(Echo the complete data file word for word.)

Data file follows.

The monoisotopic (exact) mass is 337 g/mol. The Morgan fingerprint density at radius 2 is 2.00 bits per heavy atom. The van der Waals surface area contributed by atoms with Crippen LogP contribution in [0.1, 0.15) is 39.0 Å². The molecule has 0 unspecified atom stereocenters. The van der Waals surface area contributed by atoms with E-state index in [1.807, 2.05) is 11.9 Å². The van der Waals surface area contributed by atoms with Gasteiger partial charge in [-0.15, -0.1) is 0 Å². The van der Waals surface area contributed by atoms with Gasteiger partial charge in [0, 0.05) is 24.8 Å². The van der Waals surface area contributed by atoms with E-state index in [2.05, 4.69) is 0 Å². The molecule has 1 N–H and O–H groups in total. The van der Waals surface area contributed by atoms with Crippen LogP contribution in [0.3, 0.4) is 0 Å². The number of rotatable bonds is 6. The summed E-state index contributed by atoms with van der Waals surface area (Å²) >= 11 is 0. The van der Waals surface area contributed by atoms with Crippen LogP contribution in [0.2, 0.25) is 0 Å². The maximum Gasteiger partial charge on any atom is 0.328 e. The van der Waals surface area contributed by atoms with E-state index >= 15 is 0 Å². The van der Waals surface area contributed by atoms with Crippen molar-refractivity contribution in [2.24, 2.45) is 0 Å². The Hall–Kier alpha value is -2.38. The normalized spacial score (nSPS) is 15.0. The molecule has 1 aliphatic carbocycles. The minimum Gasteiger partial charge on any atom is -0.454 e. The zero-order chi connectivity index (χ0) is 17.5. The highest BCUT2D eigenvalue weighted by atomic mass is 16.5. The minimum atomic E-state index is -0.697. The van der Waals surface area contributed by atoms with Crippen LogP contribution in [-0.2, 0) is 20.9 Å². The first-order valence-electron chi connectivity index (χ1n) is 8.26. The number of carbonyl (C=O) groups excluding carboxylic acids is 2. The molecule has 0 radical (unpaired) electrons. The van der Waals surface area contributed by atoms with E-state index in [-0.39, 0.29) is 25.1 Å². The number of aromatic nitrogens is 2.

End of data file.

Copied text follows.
The monoisotopic (exact) mass is 337 g/mol. The Morgan fingerprint density at radius 2 is 2.00 bits per heavy atom. The van der Waals surface area contributed by atoms with Crippen LogP contribution in [0.1, 0.15) is 39.0 Å². The molecule has 0 unspecified atom stereocenters. The van der Waals surface area contributed by atoms with E-state index in [1.807, 2.05) is 11.9 Å². The van der Waals surface area contributed by atoms with Gasteiger partial charge in [-0.15, -0.1) is 0 Å². The van der Waals surface area contributed by atoms with Gasteiger partial charge in [0, 0.05) is 24.8 Å². The van der Waals surface area contributed by atoms with E-state index in [2.05, 4.69) is 0 Å². The molecule has 1 N–H and O–H groups in total. The van der Waals surface area contributed by atoms with Crippen LogP contribution in [0.3, 0.4) is 0 Å². The number of rotatable bonds is 6. The summed E-state index contributed by atoms with van der Waals surface area (Å²) >= 11 is 0. The van der Waals surface area contributed by atoms with Crippen LogP contribution in [0.2, 0.25) is 0 Å². The maximum Gasteiger partial charge on any atom is 0.328 e. The van der Waals surface area contributed by atoms with E-state index >= 15 is 0 Å². The van der Waals surface area contributed by atoms with Crippen molar-refractivity contribution in [2.24, 2.45) is 0 Å². The Hall–Kier alpha value is -2.38. The normalized spacial score (nSPS) is 15.0. The molecule has 1 aliphatic carbocycles. The minimum Gasteiger partial charge on any atom is -0.454 e. The zero-order chi connectivity index (χ0) is 17.5. The highest BCUT2D eigenvalue weighted by atomic mass is 16.5. The minimum atomic E-state index is -0.697. The van der Waals surface area contributed by atoms with Crippen LogP contribution in [-0.2, 0) is 20.9 Å². The first-order valence-electron chi connectivity index (χ1n) is 8.26. The number of carbonyl (C=O) groups excluding carboxylic acids is 2. The molecule has 0 radical (unpaired) electrons. The van der Waals surface area contributed by atoms with E-state index in [-0.39, 0.29) is 25.1 Å². The number of aromatic nitrogens is 2.